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Will Nokia, Microsoft Make Life Tough for Apple in China?

Apple (AAPL) bulls must have just missed the news out of China. It's difficult to blame them -- it hit the wire over the weekend. And by Monday, nothing was going to kill the high of a $30.90 increase in the price of America's favorite stock.

Leave it to DigiTimes to downplay the news. At the same time, you've got to give them credit for actually running the story in the first place. Few others did.

In case you missed it, backed by Microsoft (MSFT), Nokia (NOK) actually owns a larger chunk of the Chinese smartphone market than Apple -- 7% versus 6%. Google's (GOOG) Android operation system dominates in the country at over 60%. Now, to be fair to both sides (as if it has to be a dichotomous battle between good and evil), imprecision abounds.

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First, a Microsoft executive broke the news and, as DigiTimes notes, these smartphone market share numbers come from a time period only known as "recently." To get our hands on anything definitive, we'll need the objective monthly and/or quarterly data from a source such as Gartner.

That said, let's face the facts. If word came out that Apple, for example, sent its CEO over to China to shake hands with politicians or a few Chinese guys got into a scuffle in front of an Apple store, media outlets would trip over one another to report the news. I can't blame them. There's no question that when the company Steve Jobs built and Tim Cook can only hope to sustain does something, it's big news. Frankly, it deserves a bigger headline and wider distribution than when something happens with Nokia or even Microsoft.

Still, you might expect more than a handful of folks to report these early, even if imprecise, results out of China. Nokia's Lumia, launched in March with China Telecom, is apparently selling well. But not so fast. Here's more imprecision from the DigiTimes report:

... [S]ome industry sources fear the brisk sales could be short-lived. The strong sales enjoyed by Lumia phones at present are typical short-term results for the newly launched model, and it remains to be seen whether the sales momentum will continue, commented industry sources. Given that sales of iPhones totaled over five million units in China in the first quarter of 2012, it would be difficult for Windows Phone models to yield the same results in a quarter, the sources commented.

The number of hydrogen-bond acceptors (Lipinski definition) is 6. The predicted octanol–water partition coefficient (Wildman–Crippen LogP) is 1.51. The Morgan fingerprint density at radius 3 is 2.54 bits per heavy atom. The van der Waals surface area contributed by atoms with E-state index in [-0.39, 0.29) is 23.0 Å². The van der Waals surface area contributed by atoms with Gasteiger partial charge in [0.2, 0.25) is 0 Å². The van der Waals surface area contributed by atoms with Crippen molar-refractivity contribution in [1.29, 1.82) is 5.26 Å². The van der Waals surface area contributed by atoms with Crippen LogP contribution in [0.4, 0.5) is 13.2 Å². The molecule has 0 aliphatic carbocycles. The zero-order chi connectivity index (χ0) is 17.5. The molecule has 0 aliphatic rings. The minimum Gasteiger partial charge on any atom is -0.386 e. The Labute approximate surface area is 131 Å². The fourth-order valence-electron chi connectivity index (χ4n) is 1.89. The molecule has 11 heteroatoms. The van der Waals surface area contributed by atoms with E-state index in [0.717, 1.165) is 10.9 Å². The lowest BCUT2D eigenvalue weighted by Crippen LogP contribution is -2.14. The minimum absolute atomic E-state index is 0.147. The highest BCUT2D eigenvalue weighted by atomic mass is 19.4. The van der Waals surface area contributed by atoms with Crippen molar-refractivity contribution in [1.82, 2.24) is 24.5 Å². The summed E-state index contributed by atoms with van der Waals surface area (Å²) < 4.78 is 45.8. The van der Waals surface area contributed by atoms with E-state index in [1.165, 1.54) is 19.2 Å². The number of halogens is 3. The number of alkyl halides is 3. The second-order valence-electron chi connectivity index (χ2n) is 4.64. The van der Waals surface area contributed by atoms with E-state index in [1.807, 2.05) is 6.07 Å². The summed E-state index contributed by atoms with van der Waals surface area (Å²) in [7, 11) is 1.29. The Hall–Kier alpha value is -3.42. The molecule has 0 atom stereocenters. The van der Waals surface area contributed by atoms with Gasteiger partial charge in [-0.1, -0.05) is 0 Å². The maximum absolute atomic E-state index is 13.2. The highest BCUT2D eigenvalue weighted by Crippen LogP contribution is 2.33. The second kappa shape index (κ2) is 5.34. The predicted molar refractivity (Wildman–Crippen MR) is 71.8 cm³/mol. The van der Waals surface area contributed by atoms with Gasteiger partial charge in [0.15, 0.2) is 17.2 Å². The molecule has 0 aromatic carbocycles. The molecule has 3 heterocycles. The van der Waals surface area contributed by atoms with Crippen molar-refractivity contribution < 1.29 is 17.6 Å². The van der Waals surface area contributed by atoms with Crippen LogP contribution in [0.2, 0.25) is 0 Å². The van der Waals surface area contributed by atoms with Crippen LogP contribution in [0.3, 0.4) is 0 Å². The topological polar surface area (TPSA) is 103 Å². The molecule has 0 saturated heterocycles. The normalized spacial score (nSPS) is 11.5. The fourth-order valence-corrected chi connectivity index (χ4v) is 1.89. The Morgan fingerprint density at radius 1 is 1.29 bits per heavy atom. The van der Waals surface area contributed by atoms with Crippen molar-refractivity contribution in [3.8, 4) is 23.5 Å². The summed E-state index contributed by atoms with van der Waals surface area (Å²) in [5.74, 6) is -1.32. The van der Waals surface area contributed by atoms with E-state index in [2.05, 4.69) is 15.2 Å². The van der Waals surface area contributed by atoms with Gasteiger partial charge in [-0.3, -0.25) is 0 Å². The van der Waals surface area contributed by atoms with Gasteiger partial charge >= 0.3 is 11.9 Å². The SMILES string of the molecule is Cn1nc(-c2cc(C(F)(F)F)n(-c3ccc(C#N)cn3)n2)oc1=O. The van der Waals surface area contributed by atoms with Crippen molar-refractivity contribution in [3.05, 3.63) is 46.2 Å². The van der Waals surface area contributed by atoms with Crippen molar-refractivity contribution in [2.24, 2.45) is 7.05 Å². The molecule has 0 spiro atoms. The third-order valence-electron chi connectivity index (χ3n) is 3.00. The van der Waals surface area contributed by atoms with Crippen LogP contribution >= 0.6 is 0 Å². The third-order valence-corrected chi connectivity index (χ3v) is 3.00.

I didn't think that this type of news would require a reporter to protect his source.

Who are these "industry sources?" Apple PR? The DigiTimes intern from South Central Taipei High School? A professor from the University of Cupertino's marketing department? Sounds like a convenient way to toss a wet blanket on what could turn into a meaningful story, assuming it is not already.

Please don't misconstrue what I am saying here.

I am on record with what is a pretty sensible prediction: Windows Phone will become a formidable number three to Android and Apple in the mobile market. That will be enough to lift the stock prices of both Microsoft and Nokia and turn Nokia back into somewhat of a player again. That's why I do not see the coming Windows 8 challenge as "a dichotomous battle between good and evil."

There's more than enough room for several operating systems to coexist in a world where smartphone adoption runs off of the charts.

Of course, the 0.1% (that represents the proportion of rabid Apple permabulls who make passionate comments on articles to the overall readership of the article) will call me names like "hack" and worse. They'll claim that nobody reported this story because it's not news. It's a temporary bump for something shiny and new.

Maybe so. But it's worth keeping an eye on.

For Nokia and Microsoft, it's a big deal. While the rest of the world seems to think the recent Lumia launches represent the company's major pushes, they're tantamount to test runs. The real deal comes when Windows 8 smartphones and tablets hit the market later this year. In other words, you really have not seen anything yet.

If the China trend continues, it will not make Windows Phone No. 2 and iPhone No. 3. But, it can likely give Nokia a lift and provide Apple with a ding. If investors sense any bumps in the apparently smooth road Apple and its bulls believe the company faces with Chinese consumers, expect serious downward pressure on the stock, even if Asia-Pacific sales continue to grow by over 100%. The bar is set quite high.

It's this type of news that Apple bulls, as well as the media that caters to their obsession, choose to ignore. And it's exactly this type of blow-off that could come back to haunt investors when they're least expecting it.

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